There are many different cultures that surround us everyday; each one with its own unique customs and lifestyles. The Jewish culture contains some of the oldest traditions and customs that date back thousands of years. This culture has survived everything from exile to almost being diminished during the Holocaust. The Jewish culture has a unique culture, that has much to share with the world around them.
Unlike some cultures, the Jewish are very open to others. Their general attitude is that they are above no one. The Jewish culture believes it is very important to be open, good hearted, and considerate to those around ("Culture and Customs"). The Jewish also have many different greetings they use in their everyday lives. The most common is “Shalom”, which means hello or goodbye ("Expressions and Greeings"). Since the sabbath day is very holy in the Jewish culture, wishing someone “savua tov”, would be to wish someone a good week after a sabbath service (“Expressions and Greetings"). There are a sundry amount of many other greetings that they Jewish use in conversation between one another. While the attitudes and greetings of the Jewish make up the general positive outlook of the culture, gestures also play a big part in their world. The use of hands in conversations is seen as adding meaning and excitement. Also, bowing and kneeling are seen as signs of respect and usually done during Jewish services (Telushkin). The attitudes, greetings, and gestures of the Jewish culture demonstrate the whole heartedness and considerate nature of their values and customs.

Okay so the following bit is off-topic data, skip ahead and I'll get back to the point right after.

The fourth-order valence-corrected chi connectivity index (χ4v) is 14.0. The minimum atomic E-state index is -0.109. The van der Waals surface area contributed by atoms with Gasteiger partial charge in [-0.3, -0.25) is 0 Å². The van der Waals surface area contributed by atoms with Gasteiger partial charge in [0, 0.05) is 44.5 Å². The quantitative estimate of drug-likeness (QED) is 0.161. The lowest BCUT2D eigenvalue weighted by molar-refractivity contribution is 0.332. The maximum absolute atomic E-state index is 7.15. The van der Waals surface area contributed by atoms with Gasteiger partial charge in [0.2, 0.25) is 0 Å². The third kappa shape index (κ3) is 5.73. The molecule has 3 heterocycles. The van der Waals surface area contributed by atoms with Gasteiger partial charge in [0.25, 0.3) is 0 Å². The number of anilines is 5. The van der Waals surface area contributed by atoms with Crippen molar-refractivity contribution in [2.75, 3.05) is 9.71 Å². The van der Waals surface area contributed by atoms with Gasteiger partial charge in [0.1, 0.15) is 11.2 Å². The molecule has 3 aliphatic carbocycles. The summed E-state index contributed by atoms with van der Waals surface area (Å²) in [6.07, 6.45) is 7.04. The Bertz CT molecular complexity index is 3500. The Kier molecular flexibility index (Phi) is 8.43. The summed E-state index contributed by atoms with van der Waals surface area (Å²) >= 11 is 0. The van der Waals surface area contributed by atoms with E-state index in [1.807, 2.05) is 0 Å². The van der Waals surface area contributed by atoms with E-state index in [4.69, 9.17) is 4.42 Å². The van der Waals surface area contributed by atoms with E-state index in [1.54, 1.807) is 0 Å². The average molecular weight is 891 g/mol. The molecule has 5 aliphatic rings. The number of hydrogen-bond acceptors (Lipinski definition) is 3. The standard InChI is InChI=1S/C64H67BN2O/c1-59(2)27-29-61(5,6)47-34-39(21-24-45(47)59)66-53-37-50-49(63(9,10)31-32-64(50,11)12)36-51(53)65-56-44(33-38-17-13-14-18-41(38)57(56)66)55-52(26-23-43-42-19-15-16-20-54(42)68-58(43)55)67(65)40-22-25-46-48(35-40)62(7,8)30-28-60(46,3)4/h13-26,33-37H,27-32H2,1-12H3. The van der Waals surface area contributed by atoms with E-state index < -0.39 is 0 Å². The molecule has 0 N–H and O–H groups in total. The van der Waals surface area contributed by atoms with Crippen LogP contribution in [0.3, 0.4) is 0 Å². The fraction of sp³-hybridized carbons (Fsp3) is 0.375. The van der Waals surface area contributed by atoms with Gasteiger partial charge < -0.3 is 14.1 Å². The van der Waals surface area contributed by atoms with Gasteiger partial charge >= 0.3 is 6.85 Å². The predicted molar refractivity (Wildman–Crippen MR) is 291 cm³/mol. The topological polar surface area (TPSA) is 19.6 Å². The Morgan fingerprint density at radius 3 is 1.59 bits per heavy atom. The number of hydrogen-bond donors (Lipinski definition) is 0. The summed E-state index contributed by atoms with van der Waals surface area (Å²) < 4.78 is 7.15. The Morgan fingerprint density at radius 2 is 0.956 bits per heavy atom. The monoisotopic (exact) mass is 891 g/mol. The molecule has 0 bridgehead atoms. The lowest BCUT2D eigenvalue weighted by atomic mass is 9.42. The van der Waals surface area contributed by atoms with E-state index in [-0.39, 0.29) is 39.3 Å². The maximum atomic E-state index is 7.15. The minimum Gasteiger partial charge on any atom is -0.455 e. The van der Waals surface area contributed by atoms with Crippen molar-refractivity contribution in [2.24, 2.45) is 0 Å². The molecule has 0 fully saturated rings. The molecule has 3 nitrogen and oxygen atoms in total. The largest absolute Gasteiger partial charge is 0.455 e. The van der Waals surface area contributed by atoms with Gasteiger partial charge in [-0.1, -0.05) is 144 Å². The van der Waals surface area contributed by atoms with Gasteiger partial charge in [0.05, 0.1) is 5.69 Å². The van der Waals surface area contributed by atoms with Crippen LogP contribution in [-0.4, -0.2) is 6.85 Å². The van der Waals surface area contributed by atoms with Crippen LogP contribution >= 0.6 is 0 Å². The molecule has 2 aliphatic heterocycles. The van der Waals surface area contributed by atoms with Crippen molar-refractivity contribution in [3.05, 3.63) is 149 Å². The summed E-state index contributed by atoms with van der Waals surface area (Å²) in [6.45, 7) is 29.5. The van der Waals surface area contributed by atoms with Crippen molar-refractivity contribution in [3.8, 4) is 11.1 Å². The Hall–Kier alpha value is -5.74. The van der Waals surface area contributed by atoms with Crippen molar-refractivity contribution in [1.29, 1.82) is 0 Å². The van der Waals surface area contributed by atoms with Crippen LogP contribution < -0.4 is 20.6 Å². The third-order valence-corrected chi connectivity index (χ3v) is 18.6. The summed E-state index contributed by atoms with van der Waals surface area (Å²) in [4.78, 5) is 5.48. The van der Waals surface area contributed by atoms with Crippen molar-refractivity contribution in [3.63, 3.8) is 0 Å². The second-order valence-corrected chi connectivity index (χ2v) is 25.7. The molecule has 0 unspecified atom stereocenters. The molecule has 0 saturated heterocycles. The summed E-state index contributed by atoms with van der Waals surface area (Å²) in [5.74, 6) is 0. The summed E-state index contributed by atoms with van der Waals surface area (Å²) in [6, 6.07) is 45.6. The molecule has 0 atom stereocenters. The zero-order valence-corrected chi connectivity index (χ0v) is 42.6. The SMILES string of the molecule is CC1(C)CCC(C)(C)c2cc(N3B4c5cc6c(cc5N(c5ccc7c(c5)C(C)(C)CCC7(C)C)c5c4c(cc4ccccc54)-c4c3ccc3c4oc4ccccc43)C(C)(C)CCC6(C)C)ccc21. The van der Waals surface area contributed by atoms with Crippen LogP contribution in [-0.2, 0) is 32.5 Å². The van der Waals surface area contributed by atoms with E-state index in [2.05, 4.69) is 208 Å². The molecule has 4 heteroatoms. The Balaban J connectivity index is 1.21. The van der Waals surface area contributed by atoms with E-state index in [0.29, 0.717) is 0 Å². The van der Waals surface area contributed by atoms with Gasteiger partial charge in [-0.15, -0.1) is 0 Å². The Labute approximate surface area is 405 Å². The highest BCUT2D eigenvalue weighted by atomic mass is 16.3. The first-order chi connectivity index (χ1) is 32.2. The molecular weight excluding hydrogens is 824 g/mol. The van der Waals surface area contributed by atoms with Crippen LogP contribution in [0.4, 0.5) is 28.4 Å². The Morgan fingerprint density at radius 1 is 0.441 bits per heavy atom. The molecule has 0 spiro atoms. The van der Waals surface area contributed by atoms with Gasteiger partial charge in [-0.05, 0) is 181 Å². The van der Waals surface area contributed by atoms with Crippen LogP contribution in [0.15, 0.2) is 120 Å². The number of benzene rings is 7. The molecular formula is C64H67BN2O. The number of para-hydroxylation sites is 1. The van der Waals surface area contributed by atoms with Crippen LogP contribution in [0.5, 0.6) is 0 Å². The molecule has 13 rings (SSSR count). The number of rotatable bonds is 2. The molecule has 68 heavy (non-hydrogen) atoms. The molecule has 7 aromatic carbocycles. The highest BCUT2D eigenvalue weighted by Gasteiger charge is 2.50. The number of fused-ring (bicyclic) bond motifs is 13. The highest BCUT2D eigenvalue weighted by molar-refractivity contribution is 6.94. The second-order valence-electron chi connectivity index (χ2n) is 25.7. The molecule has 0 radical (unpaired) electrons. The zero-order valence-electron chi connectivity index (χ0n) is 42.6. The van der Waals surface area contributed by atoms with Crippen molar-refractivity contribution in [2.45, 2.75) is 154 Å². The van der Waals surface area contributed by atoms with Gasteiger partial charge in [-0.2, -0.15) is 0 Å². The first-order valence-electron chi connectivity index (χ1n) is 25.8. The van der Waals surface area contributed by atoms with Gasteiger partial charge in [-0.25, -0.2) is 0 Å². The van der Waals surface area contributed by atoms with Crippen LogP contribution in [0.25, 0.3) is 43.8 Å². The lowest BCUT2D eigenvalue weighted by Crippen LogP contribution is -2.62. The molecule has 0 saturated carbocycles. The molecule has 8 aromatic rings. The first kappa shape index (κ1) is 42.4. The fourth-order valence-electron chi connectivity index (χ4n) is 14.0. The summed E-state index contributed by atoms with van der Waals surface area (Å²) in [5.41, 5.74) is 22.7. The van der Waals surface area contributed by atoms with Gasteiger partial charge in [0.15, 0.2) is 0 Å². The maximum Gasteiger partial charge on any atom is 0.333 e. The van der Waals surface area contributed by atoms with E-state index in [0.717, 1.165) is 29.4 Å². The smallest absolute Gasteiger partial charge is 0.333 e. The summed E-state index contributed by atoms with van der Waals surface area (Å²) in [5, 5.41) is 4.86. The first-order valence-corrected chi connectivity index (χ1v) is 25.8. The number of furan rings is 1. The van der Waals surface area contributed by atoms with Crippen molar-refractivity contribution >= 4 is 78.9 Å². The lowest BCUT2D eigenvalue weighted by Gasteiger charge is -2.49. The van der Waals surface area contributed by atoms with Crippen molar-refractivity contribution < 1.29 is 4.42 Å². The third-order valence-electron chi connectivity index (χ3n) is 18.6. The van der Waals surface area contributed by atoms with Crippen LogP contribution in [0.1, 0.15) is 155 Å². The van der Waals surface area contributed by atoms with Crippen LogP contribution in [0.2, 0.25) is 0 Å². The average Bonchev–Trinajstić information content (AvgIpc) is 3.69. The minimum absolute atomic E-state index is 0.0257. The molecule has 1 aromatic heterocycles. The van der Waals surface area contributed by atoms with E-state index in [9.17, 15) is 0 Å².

The diet of any culture is important to consider when looking at the lifestyles of others to fully understand how they live. The basic diet of the Jewish is termed kosher; basically focusing on how the food is prepared. In preparing the food, the Jewish follow simple rules: they cannot eat the organs of the animals, all blood must be drained from the meat, they can eat any animal that has hooves and eats cud (cattle, sheep, etc.), if they eat fish it must have fins and scales, finally they have to keep meat and dairy separate ("Jewish Dietary Laws"). Making sure utensils do not get mix together when making meat or dairy products is also important in the Jewish culture. While the Jewish diet is very strict in its details, the personal appearance has somewhat looser constraints. Most Jewish people dress in what is considered normal attire (such as jeans and regular shirts). However, when attending religious services, men are required to war a “kippah” (head covering), and women must wear long skirts ("Culture and Customs"). As can be seen, while the diet of the Jewish culture may hold stricter requirements, the dress of the culture is almost equivalent to that of the Western society.
Language is required in any culture for proper communication. There are two major languages associated with the Jewish culture; Hebrew and Yiddish. In today's world Hebrew is mostly reserved for prayer and...